The clinical examinations were performed at the preschools in the knee-to-knee position. The children were first given a kit with a toothbrush, toothpaste and dental floss and then performed oral hygiene under the supervision of the researchers. The examiners used individual protective equipment and a head lamp (Petzl Zoom head lamp; Petzl America, Clearfield, UT, USA). A sterilized mouth mirror (PRISMA, São Paulo, SP, Brazil), sterilized Williams probe (WHO-621; Trinity, Campo Mourão, PR, Brazil) and gauze were used. The clinical examinations were performed using criteria established in the literature. After the examination, a fluoride varnish (Duraphat®—5% NaF) was applied to the teeth and the researchers sent a letter to the parents/caregivers informing them of their child’s oral health status.

Dental caries was evaluated using the International Caries Detection and Assessment System (ICDAS-II) (Ismail et al., 2007). The score ranges from 0 to 6. Code 0 refers to a sound tooth. Code 1 refers to a white spot detected after drying the teeth with compressed air. Code 2 refers to a white spot diagnosed following drying of the teeth with gauze. Codes 3 to 6 are used for increasing degrees of cavitated lesions. In the present study, the children were classified in three dental caries categories coded as follows: absent (ICDAS code 0); white spot (children with caries only in the initial stage [ICDAS code 2]); and cavitated lesion (children with at least one cavitated tooth [ICDAS code 3 to 6]). Code 1 is not used in epidemiological studies since the teeth are dried with gauze in such studies rather than compressed air.

Caries activity was also evaluated. Enamel lesions were recorded as active using the following criteria: lesion is whitish/yellowish; lesion is chalky (lack of luster); lesion may or may not be cavitated; lesion feels rough upon probing; probing may or may not encounter cavity. Dentin lesions were recorded as active using the following criteria: lesion may appear as shadow below intact, but de-mineralized enamel; if cavity extends into dentin, dentin appears yellowish/brownish; dentin soft upon probing (Pitts, 2009).

The pufa index was used to evaluate the consequences of untreated dental caries in the children (Monse et al., 2010): visible pulpal involvement (p), ulceration (u) caused by dislocated tooth fragments, fistula (f) and abscess (a). In the present study, this variable was dichotomized as absent (no consequences of untreated caries) or present (one or more teeth with some consequence of untreated caries).

The determination of TDI was based on the criteria established by the literature in enamel fracture, enamel + dentin fracture, complicated crown fracture, luxation (lateral, intrusive and extrusive) and avulsion (Andreasen, Andreasen & Andersson, 2007). Discoloration stemming from trauma was also investigated. This variable was dichotomized as absent or present (one or more teeth diagnosed with some type of TDI or discoloration stemming from a trauma).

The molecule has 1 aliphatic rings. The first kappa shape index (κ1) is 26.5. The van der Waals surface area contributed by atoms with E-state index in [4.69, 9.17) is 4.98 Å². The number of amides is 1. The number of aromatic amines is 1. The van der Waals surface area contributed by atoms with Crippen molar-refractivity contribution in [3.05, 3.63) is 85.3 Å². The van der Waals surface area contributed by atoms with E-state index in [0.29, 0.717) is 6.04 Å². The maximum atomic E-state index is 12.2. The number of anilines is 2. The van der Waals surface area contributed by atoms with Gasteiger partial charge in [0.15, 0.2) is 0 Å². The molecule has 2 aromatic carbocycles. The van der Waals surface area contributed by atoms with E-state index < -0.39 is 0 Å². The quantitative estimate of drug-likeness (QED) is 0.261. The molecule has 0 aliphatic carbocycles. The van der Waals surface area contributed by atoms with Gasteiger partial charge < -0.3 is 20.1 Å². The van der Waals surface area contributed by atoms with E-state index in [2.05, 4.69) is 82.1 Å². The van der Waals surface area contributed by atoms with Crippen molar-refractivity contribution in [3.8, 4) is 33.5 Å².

For the evaluation of malocclusion, the following types were investigated: increased overbite (>2 mm), increased overjet (>2 mm), anterior open bite, anterior crossbite and posterior crossbite (Foster & Hamilton, 1969). Malocclusion was recorded as present when a child exhibited at least one of these conditions.

The children were also submitted to a clinical examination for the determination of tooth wear due to attrition. This type of tooth wear is associated with functional and parafunctional habits, such as chewing and bruxism (clenching and/or grinding the teeth). Attrition generally occurs on occlusal, incisal or palatal surfaces on maxillary teeth or vestibular surfaces on mandibular teeth, presenting as a small polished area on the tip of a cusp, in the region around the cusp or on the incisal angles. This oral condition was diagnosed in the presence of wear on the incisal surfaces of the anterior teeth and/or occlusal surfaces of the posterior teeth.

Contextual determinants

Contextual variables.

Four variables were investigated for the evaluation of the contextual aspects of OHRQoL: type of preschool (public or private), number of children in the preschool (school size), mean monthly income of the neighborhood in which the preschool was located and number of oral health teams in the administrative district in which the school was located. Information on the mean income of the neighborhood was obtained from the Brazilian Institute of Geography and Statistics in the city and the number of oral health teams in the administrative districts was obtained from the Ministry of Health in the city. Data on the preschools were recorded during the first visit to each preschool.

Outcome

Oral health-related quality of life.

Quality of life was evaluated using the Scale of Oral Health Outcomes for 5-year-old children (SOHO-5), which is a validated questionnaire in Brazil for the evaluation of the impact of oral problems on the OHRQoL of children aged five years (Tsakos et al., 2012; Abanto et al., 2013a) and is divided into two versions: child version and parental version. As the aim of the present study was to evaluate self-reports of children with regard to OHRQoL, only the child version of the SOHO-5 was considered. The questionnaire addresses difficulty eating, difficulty speaking, difficulty playing, difficulty sleeping, the avoidance of smiling due to pain, the avoidance of smiling due to appearance and difficulty drinking. The answers are scored on a three-point scale (no = 0, a little = 1 and a lot = 2). To facilitate the child’s responses, a self-explanatory drawing for each type of answer was used. The sum of all answers is used for the final score, which ranges from 0 to 14 points on the child version of the questionnaire.